Chapter

Introduction

George Levine

in Dying to Know

Published by University of Chicago Press

Published in print September 2002 | ISBN: 9780226475363
Published online February 2013 | e-ISBN: 9780226475387 | DOI: http://dx.doi.org/10.7208/chicago/9780226475387.003.0001
Introduction

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Part of the paradox of dying to know is that one cannot know anything when one is dead. The phrase means a kind of liminal position, at the edge of nonbeing, and it implies a persistent tragedy: only in death can one understand what it has meant to be alive. The link between knowledge and death has turned into the metaphor “dying to know.” The narrative of scientific epistemology is discussed. Dying is one consequence of the Faustian pact for knowledge: death both for the aspiring knower, and for the world in which things get known. It is suggested that the ultimate ideal impersonality of the knower does historically result to the decentering of the human. The “death” of the inquiring self helps move human knowledge toward the “death” of other human ideals and wishes.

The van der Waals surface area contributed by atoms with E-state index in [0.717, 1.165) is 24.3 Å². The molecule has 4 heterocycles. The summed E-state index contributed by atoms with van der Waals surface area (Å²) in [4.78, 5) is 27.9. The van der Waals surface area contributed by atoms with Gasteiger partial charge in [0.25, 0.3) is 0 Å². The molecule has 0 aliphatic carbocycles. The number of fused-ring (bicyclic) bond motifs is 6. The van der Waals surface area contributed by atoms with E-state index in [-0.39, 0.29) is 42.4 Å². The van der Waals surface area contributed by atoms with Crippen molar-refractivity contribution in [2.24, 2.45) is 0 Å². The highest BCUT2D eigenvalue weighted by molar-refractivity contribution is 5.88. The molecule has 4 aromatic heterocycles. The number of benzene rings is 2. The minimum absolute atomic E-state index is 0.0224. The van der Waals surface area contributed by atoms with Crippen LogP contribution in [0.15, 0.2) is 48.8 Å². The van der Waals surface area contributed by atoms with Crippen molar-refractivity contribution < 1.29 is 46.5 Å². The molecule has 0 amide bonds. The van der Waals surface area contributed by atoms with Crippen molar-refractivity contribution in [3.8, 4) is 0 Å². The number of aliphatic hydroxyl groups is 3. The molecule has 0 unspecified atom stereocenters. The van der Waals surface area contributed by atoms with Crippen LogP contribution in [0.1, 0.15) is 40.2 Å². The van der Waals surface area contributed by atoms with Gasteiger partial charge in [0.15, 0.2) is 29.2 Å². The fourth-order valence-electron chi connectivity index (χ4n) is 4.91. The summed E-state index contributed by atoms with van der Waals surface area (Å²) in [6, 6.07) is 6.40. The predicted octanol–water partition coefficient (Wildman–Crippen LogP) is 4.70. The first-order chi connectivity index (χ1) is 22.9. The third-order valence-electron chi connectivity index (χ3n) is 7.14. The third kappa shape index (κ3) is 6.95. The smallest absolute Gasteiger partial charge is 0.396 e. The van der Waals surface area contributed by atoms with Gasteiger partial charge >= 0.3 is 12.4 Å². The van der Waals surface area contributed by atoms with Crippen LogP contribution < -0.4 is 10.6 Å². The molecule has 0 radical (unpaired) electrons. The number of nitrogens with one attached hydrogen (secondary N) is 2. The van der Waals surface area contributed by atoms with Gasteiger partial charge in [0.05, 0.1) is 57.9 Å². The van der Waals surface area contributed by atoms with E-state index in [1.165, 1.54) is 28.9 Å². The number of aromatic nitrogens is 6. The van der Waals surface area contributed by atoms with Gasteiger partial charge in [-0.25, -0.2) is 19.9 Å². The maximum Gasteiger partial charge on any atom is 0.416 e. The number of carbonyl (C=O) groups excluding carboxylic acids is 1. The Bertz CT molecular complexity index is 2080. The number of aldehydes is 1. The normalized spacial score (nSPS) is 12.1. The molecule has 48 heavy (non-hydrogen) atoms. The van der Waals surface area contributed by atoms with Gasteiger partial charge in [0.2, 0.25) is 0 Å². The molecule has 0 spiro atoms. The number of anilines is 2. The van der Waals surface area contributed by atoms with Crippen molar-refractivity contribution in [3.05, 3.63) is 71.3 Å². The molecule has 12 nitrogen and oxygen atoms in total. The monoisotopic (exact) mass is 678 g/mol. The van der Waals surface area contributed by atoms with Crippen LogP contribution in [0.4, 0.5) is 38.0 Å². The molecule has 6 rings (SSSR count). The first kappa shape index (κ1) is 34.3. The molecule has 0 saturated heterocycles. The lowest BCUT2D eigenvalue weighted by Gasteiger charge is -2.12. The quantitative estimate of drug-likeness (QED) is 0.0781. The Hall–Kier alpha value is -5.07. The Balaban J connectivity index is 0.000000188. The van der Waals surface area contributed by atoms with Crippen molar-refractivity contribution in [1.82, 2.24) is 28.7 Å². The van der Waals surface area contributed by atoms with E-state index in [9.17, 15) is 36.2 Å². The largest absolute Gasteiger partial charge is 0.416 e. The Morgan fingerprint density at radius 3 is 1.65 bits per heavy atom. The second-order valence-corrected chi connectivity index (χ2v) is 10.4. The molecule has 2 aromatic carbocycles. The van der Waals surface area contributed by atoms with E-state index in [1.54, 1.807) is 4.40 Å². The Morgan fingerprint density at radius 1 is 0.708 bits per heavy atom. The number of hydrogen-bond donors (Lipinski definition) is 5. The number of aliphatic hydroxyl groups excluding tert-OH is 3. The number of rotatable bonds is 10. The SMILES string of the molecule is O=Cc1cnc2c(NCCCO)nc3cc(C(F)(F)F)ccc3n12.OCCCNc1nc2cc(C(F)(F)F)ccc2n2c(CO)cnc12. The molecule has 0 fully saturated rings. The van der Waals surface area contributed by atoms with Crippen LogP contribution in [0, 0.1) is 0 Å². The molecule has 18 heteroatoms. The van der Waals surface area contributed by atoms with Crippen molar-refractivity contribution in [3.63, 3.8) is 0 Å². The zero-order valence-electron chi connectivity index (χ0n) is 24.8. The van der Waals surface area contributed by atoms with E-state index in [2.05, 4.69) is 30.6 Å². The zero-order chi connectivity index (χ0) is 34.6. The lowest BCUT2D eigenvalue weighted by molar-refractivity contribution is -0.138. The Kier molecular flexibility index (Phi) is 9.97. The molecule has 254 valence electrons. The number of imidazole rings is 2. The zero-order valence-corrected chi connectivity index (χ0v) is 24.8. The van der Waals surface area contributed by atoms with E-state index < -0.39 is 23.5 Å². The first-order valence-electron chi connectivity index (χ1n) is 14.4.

Keywords: dying to know; knowledge; death; scientific epistemology; knower; human

Chapter.  6843 words. 

Subjects: Literary Studies (19th Century)

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